Intriguing Trends I Noticed
Speaking of wishful thinking for 2009, I noticed that already 2008 brought a handful of things that raised my antennae to the direction of Interestville. Namely, the new direction for woody fragrances for women, the widening of selection of florals for men, and the ressurgence of melon notes through non-Calone -using ways. A handful of genuinely intriguing trends emerged.
Woody fragrances are nothing new, but it seems that they have caught the eye of the makers of feminine fragrances: Sensuous by Estée Lauder, Magnifique for Lancome and Secret Obsession by Calvin Klein. From the predictability of the first to the hypersweet distortion-of-facts of the second and to the spicy austerity of the third (which I prefer out of the three, if pressed), I was pleased to witness a new trend coming, after what seemed like a tsunami of fruity florals and an oversimplification of modern chypres. May they continue (but with better compositions please)!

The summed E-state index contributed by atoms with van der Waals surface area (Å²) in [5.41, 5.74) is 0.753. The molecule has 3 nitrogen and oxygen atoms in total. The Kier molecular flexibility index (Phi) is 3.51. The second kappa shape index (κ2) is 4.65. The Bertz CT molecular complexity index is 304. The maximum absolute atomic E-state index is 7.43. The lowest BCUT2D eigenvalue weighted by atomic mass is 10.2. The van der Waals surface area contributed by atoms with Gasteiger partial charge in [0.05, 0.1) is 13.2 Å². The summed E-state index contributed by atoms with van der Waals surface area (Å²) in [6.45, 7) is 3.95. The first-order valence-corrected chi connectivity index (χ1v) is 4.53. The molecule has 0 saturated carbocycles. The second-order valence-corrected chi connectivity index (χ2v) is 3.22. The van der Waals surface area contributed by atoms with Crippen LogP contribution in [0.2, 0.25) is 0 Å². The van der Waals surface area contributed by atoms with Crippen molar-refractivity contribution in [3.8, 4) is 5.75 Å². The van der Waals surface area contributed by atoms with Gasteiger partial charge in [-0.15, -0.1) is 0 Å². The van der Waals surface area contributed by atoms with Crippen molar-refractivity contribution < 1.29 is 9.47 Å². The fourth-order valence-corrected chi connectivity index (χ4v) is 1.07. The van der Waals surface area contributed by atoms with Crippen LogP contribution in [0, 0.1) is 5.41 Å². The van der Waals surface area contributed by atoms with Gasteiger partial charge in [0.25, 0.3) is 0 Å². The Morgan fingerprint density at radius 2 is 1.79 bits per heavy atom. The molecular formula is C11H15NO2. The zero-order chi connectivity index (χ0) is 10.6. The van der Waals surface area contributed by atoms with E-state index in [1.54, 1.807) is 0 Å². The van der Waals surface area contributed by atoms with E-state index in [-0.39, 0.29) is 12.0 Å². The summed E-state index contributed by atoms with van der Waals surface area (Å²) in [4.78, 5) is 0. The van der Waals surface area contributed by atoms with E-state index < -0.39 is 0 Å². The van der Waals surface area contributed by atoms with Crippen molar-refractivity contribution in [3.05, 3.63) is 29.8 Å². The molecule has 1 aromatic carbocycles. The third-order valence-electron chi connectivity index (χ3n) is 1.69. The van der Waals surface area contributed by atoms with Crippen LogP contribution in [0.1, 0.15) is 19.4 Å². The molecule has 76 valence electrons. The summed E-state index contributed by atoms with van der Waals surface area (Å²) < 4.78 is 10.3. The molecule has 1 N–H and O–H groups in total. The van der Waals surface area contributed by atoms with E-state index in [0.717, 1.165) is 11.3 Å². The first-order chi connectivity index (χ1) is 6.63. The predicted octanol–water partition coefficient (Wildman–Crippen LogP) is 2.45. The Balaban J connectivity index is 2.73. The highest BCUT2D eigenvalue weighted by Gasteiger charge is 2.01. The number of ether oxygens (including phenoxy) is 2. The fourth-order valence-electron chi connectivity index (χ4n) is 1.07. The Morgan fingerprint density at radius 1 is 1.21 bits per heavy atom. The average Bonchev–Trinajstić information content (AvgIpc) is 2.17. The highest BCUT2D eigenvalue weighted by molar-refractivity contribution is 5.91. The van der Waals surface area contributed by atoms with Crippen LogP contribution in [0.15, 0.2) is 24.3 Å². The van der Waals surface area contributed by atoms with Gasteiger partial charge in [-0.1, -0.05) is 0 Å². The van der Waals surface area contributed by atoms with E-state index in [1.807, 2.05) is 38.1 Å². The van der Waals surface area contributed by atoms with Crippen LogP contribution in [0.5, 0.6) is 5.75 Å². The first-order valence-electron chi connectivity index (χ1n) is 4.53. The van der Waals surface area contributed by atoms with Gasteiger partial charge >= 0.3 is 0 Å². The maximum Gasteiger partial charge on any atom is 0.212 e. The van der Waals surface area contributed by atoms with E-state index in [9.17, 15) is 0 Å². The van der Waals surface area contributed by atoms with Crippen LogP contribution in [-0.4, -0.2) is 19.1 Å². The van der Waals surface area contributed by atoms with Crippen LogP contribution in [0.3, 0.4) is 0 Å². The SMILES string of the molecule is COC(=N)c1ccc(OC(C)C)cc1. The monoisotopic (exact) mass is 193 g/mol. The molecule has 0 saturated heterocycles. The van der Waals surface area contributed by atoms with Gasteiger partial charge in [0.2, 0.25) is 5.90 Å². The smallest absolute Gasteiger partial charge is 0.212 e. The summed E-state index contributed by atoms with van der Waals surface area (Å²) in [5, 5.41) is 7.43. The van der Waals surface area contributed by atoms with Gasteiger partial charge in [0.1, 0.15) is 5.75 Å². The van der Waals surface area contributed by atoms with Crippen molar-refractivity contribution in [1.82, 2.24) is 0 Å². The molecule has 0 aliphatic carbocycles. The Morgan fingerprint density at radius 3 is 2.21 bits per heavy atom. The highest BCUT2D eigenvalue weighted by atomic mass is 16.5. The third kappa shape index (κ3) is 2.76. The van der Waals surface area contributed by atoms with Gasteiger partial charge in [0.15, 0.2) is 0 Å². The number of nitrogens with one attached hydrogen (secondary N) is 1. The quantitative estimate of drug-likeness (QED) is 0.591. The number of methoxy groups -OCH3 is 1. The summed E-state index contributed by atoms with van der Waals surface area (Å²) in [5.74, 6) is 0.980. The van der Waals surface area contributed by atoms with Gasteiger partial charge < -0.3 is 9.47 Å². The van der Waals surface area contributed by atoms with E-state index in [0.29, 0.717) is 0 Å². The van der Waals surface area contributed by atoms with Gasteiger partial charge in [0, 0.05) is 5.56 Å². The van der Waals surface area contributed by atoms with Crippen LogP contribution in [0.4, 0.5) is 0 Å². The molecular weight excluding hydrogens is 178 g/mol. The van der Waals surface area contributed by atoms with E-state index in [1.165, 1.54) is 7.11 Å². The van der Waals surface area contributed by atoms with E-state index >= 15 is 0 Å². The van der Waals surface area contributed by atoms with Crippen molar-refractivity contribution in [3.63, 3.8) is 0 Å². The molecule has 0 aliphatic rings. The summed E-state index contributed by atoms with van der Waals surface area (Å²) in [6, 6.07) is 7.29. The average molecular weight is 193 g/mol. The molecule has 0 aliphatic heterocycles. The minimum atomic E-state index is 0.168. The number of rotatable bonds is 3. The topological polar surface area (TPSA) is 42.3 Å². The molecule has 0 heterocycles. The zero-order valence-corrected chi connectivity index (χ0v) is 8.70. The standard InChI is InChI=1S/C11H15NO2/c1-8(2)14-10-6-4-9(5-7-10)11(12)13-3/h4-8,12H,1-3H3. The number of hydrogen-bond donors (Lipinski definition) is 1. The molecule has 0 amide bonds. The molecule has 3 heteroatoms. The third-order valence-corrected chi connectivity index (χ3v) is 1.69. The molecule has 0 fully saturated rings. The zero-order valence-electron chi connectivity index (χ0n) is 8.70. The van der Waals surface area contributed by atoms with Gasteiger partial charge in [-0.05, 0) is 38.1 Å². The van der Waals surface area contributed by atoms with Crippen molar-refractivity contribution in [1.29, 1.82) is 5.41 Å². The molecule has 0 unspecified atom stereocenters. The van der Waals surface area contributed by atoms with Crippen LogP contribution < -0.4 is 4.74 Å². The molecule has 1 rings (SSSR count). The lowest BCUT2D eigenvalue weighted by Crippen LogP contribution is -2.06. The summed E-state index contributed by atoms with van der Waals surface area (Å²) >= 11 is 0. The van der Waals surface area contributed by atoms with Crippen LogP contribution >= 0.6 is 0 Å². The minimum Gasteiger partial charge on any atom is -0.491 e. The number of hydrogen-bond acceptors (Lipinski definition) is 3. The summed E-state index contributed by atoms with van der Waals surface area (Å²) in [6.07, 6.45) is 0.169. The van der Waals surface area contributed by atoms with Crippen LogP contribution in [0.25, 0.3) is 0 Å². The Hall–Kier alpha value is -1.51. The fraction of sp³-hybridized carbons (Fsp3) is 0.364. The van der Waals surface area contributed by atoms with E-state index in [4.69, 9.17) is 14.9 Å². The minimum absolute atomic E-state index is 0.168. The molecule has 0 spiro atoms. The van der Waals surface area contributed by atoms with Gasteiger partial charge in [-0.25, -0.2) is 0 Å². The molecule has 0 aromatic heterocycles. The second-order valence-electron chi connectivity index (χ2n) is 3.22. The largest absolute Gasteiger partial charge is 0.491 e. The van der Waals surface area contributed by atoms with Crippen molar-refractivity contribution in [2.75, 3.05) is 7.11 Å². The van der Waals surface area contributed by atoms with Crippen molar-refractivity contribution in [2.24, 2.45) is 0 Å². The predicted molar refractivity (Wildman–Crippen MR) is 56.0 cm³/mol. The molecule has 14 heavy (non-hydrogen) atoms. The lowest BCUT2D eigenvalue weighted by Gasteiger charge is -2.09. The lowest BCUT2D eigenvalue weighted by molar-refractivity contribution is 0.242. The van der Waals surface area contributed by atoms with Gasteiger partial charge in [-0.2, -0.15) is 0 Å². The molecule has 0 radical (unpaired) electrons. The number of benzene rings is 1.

Floral touches for men took over where the pioneer marketing of Dior Homme had left: the metrosexual of 2008 is not afraid to wear his
heart flower at his sleeve and go for Kenzo Power or Prada Infusion d'Homme. Then again, he can always fall back on Polo Modern Reserve by Ralph Lauren and its butch retro-machismo!
Melon and aquatic notes have been anathema for a whole (young) generation who grew up lisping "niche" and shopping at Aedes and Luckyscent with all the gusto of a card-holding dot.com progeny. Well, there's nothing like an old trend coming over for revenge and it seems like three 2008 releases are having a laugh at ou expense, admonishing us to shed our preconceptions and stop being annoyingly snobbish: Jean Claude Ellena did it first with Un Jardin Après la Mousson for Hermès and his daughter Céline followed with Sublime Balkiss for The Different Company, while Bertrand Duchaufour is continuing the laughter behind our backs with the river-like Fleur de Liane for L'artisan Parfumeur.